Smart Choices touts itself as a practical guide to making better decisions and it does a great job of it.

The authors advocate the use of the PrOACT approach, so named for the eight elements that comprise a smart decision. These are:
  1. Problem
  2. Objectives
  3. Alternatives
  4. Consequences
  5. Trade-offs
  6. Uncertainty
  7. Risk Tolerance
  8. Linked Decisions
Notice that the acronym only uses the letters of the first five elements.

The PrOACT approach shows you how to make a best choice among several alternatives. It won’t make hard decisions easy, the authors warn. Hard decisions are difficult because their circumstances are complex and you can ‘t wish these complexities away. The approach should help you handle the complexity sensibly by tackling each complex factor one by one.

That one-by-one process is the way the PrOACT approach works. The first five constitute the core and apply to virtually any decision. The acronym, PrOACT, was chosen to remind us that we should be proactive about making a decision otherwise someone else will decide for us. The remaining three elements—uncertainty, risk tolerance, and linked decisions—help clarify decisions that need to be made in volatile or evolving environments.

The essence of PrOACT is to divide and conquer. To resolve a complex situation, you break it into these elements and think systematically about each one. Focus on those factors that are key to the particular situation. Finally, assemble your analysis and think about the big picture. This method, the authors contend, will increase the chances of making the smart choice. Furthermore, while PrOACT will not make a hard decision easy, it will certainly make it easier.


Pr is for Problem. Define the problem correctly. What must you decide? Framing the decision that you have to make can make all the difference.

O is for Objectives. Specify your objectives. Your decision should get you to where you want to go. A decision is a means to an end. What, therefore, do you want your decision to accomplish?

A is for alternatives. Create alternatives or alternate paths towards achieving your objectives. If there are multiple objectives, select and focus on the most important ones. The axiom for objectives is true for alternatives. Are alternatives necessary? Definitely. If you didn’t have alternatives, then you don’t need to make a decision. Be careful about generating your list of alternatives. Your decision can be no better than your best alternative!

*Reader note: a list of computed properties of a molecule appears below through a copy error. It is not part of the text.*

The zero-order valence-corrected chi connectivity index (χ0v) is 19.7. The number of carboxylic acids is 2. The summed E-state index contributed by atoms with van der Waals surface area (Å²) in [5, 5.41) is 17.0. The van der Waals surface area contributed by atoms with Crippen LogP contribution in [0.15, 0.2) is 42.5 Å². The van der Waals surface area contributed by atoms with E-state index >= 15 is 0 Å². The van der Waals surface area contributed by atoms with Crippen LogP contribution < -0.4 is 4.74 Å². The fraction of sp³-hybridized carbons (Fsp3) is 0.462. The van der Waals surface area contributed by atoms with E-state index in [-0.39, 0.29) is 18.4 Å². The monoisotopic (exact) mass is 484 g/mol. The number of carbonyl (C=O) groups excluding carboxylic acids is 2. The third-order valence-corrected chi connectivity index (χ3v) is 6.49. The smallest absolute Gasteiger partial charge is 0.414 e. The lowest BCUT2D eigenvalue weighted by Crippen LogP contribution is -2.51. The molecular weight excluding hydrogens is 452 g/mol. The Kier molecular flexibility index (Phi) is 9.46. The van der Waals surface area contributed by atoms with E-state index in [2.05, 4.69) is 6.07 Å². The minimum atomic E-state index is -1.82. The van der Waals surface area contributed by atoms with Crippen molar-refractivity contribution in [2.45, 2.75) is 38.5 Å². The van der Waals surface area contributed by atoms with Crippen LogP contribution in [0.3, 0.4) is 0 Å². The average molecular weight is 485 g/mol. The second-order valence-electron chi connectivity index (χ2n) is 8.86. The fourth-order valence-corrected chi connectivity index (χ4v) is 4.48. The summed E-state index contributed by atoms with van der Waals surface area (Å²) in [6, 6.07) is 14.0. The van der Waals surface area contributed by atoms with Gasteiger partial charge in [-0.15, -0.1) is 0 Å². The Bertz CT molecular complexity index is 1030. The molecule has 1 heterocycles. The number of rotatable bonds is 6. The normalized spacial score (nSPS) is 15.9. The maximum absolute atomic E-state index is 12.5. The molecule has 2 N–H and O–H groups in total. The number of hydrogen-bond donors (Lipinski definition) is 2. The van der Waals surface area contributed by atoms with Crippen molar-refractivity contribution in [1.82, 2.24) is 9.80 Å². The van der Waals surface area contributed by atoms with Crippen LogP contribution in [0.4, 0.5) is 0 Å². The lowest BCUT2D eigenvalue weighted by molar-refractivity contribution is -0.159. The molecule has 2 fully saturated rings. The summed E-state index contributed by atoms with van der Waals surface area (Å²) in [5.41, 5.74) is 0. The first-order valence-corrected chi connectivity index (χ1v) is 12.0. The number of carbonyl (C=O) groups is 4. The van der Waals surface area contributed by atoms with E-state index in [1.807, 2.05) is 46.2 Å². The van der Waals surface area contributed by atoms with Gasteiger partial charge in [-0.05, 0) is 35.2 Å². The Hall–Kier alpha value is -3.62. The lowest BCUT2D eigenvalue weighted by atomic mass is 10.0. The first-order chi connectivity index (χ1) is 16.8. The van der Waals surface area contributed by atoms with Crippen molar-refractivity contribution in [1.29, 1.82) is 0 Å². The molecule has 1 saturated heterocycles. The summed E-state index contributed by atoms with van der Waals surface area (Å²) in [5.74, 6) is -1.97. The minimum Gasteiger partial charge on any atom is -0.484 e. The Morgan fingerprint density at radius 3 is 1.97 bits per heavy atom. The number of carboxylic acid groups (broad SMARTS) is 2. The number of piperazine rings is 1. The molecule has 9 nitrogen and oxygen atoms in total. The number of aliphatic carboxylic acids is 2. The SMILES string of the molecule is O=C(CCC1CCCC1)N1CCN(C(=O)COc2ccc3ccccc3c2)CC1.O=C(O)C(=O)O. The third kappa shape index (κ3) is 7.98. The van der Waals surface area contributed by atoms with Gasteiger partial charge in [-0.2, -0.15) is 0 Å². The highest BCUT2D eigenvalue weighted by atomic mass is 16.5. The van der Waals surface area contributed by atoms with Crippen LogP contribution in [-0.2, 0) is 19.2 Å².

C is for Consequences. Understand the consequences of your alternatives.

T is for Trade-offs. Objectives frequently conflict with one another and that forces you to compromise or seek a balance. In most complex decisions, there is no one perfect alternative. Different alternatives fulfill different sets of objectives. You want to choose the best alternative among the less-than-perfect possibilities. To do so, you need to prioritize the trade-offs between competing alternatives and their consequent objectives.

Now here are the remaining three aspects to consider.

Uncertainties. Uncertainty is risk. Uncertainty complicates decisions but effective decision-making requires that you confront probabilities and possible fall-back alternatives.

Risk tolerance. You should account for your willingness to accept risk, i.e., your risk tolerance. You have to be consciously aware of it. It will help you select the alternative with the risk level that you can accept.

Linked decisions. Your decision today will influence your choices tomorrow. The goals you set for tomorrow will influence your choices today. This means that many important decisions are linked over time. The key to dealing effectively with linked decisions is to isolate and resolve near-term issues while gathering the information needed to resolve those that will arise later. Act in sequence to exploit what you learn along the way so that you can incorporate the lessons you learn as you make choices in the future.

Our decisions shape our lives. Made consciously or unconsciously, with good or bad consequences, our decisions represent the choices we make in facing the opportunities, challenges, and uncertainties of life.